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  • Home > Chloe Neill > Chicagoland Vampires Series > Blade Bound (Chapter 73)      Page
  • Blade Bound(Chicagoland Vampires #13)(73) by Chloe Neill
  • I grinned back at him. “If it gets me what I want, yes.”

    “I could make a phone call,” Catcher said, “ask for formal permission for you to go through the house. But if they say no, they’ll be on alert, and that will make it harder for you to get in.”

    “And if you don’t make that call,” I said, “we may be able to use our considerable skills to slip inside undetected?”

    “Something like that. And if she does have a work space, there’s a chance she’ll be there, that she slipped past the guards and got inside.”

    “Then she should mind her manners,” Ethan said. “Because this won’t be a social visit.”

    “I say skip the call,” I said, “and don’t put them on alert.” I looked at Ethan.

    He considered in silence for a moment. “What my Sentinel wants, my Sentinel gets.”

    “Since I don’t have a closet stocked with chocolate, that is literally incorrect,” I said. “But good about this Sorcha thing.”

    “While you’re committing crimes, we’ll stay here, work on the magic,” Catcher said. “And maybe, if you’re cool with it, we’ll stay the night at the House.”

    It wasn’t the first time they’d done so. When Mallory had been plugged into the House’s ward, she’d stayed here to keep it running. She’d since figured out a way to power it with good old electricity; she just had to check the magic to make sure everything was working the way it should have.

    “No objection,” Ethan said. “I’m fairly certain your manners are better than Sorcha’s.”

    It wasn’t a difficult threshold to meet.

    • • •

    We were dressed in black, which wasn’t especially unusual for vampires, and had swords belted at our waists. I’d brought along a small, sleek backpack, just in case I found anything worth larceny.

    Luc insisted Brody take the wheel of the SUV, giving us at least one more guard in case we got into trouble. But we didn’t plan to get into trouble. The steady expression on Ethan’s face said that much.

    The temperature had grown even colder. Only five degrees above zero, according to the current weather report. The snow had stopped; maybe the heat sink had sucked all the available moisture from the sky.

    The Reed house was in a historic neighborhood northeast of Hyde Park, where several Gilded Age mansions had been kept historically pristine. It took up a large chunk of the block; not as large a chunk as Cadogan House did in Hyde Park, but with significantly more attitude. This was old money. Old Chicago money.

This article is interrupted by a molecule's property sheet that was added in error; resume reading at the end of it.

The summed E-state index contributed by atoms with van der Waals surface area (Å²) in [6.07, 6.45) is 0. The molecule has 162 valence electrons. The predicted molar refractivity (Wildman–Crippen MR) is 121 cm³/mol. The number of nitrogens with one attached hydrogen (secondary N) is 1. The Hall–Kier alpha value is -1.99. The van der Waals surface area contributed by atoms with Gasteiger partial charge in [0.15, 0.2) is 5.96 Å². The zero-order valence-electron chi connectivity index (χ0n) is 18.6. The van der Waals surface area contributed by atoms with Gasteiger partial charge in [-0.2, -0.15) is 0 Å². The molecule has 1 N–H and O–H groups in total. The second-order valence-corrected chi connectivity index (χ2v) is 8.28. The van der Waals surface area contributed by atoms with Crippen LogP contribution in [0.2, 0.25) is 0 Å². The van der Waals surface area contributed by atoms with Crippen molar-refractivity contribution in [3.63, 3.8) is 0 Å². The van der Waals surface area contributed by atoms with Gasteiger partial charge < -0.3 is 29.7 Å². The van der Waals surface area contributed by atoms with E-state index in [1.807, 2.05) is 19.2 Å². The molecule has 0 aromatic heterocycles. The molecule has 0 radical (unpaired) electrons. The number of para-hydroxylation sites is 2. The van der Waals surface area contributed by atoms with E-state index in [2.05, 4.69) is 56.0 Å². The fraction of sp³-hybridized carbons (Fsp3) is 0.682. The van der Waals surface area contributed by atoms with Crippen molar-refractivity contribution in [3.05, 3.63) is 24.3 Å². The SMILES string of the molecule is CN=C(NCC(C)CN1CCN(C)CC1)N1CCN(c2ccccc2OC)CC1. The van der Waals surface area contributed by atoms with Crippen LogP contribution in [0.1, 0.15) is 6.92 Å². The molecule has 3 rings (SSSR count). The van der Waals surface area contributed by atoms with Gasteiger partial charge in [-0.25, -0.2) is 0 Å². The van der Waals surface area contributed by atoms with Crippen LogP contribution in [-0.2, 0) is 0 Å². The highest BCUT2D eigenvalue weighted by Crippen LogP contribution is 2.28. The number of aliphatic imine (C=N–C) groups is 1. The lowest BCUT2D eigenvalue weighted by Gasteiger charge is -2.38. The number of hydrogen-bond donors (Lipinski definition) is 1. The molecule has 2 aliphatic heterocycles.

The living quarters were shaped like a U, one unified center and separate wings on each end, a private courtyard in the middle. Catcher had been right about the guards. There were two in the front, an additional guard stationed on each side of the house. Possibly more roaming around inside. The heirs to Reed’s fortune, whoever they might be, were taking no chances on their inheritance.

    “We can’t walk in,” I said, and narrowed my gaze at an enormous oak that abutted one corner of the house. “So we go up.”

    • • •

    We left Brody at the curb, crept in darkness through the old and elegant trees that shaded the block, then slipped to the side of the building. We watched the guard in silence, waited for him to pass, then darted to the tree that stood at one corner of the property. There was snow on the ground, but, since it was August, still leaves on the trees. That would give us some cover, at least until we made our way into the house. But we’d cross that bridge when we came to it.

    It’s been a while since I’ve climbed a tree, Ethan said, but he grabbed a branch, hauled himself up easily. Vampire strength was a very handy thing.

    A while for me, too, although not the centuries you’ve probably got on me. I followed him up, and we took one large branch at a time.

    Hold, Ethan said, and I stilled, watched the guard pass beneath us, the green light on his communicator blinking in the darkness. I held my breath, like that would keep us hidden in the dappled moonlight, but couldn’t stop the chunk of snow that fell beneath my foot and landed with an audible splat on the ground fifteen feet below.

    I willed my heart to slow, because it pounded loudly enough that I was sure the guard could hear it. But he kept walking, making his slow procession down the block, watching for the sorceress who might steal her way back into her home.

    This is the tricky bit, Ethan said, and climbed into a standing position, then edged his way across a limb to the stone parapet that edged the house’s second floor. It was only about three feet wide, and would be a very tricky walk. But that was the way in, so no point in bellyaching about it.

    Ethan held out a hand, helped me jump across.

    Being in the tree hadn’t bothered me, but standing on a ledge two stories aboveground did nothing for my appetite. We moved to a dark window, peered inside. It looked like a bedroom, dark and mostly empty. I tried to lift the sash, but it was locked.

    Watch for cars, Ethan said, and let me know when you see one.

    While I nodded, Ethan unsheathed his katana, turned it so the heavy pommel faced the window. And waited.

  • Romance | Fantasy | Vampire